Wisconsin Guards Provide Stability With ReboundingPosted by Deepak Jayanti (@dee_b1g) on November 16th, 2013
Extrapolating a trend based on a small sample size is usually not recommended in statistics. However, after just three games, we can highlight a few interesting anomalies among the Big Ten teams. Going into tonight’s game against Green Bay, Wisconsin’s rebounding is a topic worth evaluating after two wins over St.John’s and Florida. The Badgers were not outrebounded in either game, but surprisingly, it was their guards who were the dominant rebounders on both nights — Josh Gasser, Traevon Jackson and Ben Brust combined for 15 boards against St. John’s and 18 boards against Florida. After the departure of Jared Berggren, it was unclear if Frank Kaminsky could be a legitimate replacement on the glass, but if the guards combine to average 15 boards per game, they may just be fine without a true big man inside.
It shouldn’t be surprising that Brust and Jackson are good rebounders based off last season’s results, but Gasser’s return certainly helps Ryan’s defensive unit. Because of his rebounding abilities, Ryan can play a three-guard lineup with Sam Dekker at the power forward position. Dekker is a “stretch-four,” and is not a rebounding force of nature by any means, but he can light it up offensively with the best of them (averaging 16 PPG so far this season). With the guards hitting the defensive glass, Dekker doesn’t need to worry about rebounding and can just focus on carrying the bulk of the offensive load. Another area where he can benefit from the guards’ rebounding abilities is in transition. He can take off as soon as Gasser or Brust hit the boards, which should spark more fast break opportunities for the Badgers. The third guard can take the outlet pass and start running, which will help the Badgers pick up a few easy baskets. This style would also help Frank Kaminsky, who runs the floor very well for a big man. It is unclear if this trend will continue and if Wisconsin’s tempo will actually increase over the long haul, but so far this season Bo Ryan’s group is using a couple more possessions per game than last year.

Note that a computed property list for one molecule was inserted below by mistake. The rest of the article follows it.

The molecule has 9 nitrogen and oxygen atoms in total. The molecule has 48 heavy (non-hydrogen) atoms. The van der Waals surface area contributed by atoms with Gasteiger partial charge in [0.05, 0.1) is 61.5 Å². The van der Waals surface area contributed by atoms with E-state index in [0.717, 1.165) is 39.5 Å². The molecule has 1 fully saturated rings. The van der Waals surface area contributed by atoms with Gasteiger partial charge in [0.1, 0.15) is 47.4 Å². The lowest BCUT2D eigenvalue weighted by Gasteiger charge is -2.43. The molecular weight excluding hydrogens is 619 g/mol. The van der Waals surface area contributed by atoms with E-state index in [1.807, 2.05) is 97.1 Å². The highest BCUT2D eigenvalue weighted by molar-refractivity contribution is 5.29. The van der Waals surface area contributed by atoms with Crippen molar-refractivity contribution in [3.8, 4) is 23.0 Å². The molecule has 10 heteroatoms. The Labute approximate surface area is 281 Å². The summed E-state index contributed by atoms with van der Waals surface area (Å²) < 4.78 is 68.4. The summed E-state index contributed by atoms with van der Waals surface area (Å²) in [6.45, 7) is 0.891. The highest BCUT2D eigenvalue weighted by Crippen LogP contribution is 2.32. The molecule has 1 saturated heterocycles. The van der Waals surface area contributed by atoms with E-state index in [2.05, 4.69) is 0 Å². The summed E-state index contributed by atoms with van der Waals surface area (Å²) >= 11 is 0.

Regardless of the tempo, not giving up the defensive glass and still playing three guards is beneficial in the half-court too. Gasser and Brust are effective from beyond the arc which allows Ryan to spread the floor on offense. Including Dekker, there are at least four players on the floor who can dribble comfortably, which will open up the lanes for backdoor cuts. It is a well known fact that the Badgers have never finished worse than fourth in Big Ten play under Ryan, but every year, there seem to be key questions about the Badgers’ lineup which could buck that trend. This year’s question mark was rebounding and it appears that his committee of guards will fill that role, so Ryan’s team should once again be in good position to compete in the Big Ten if this trend continues.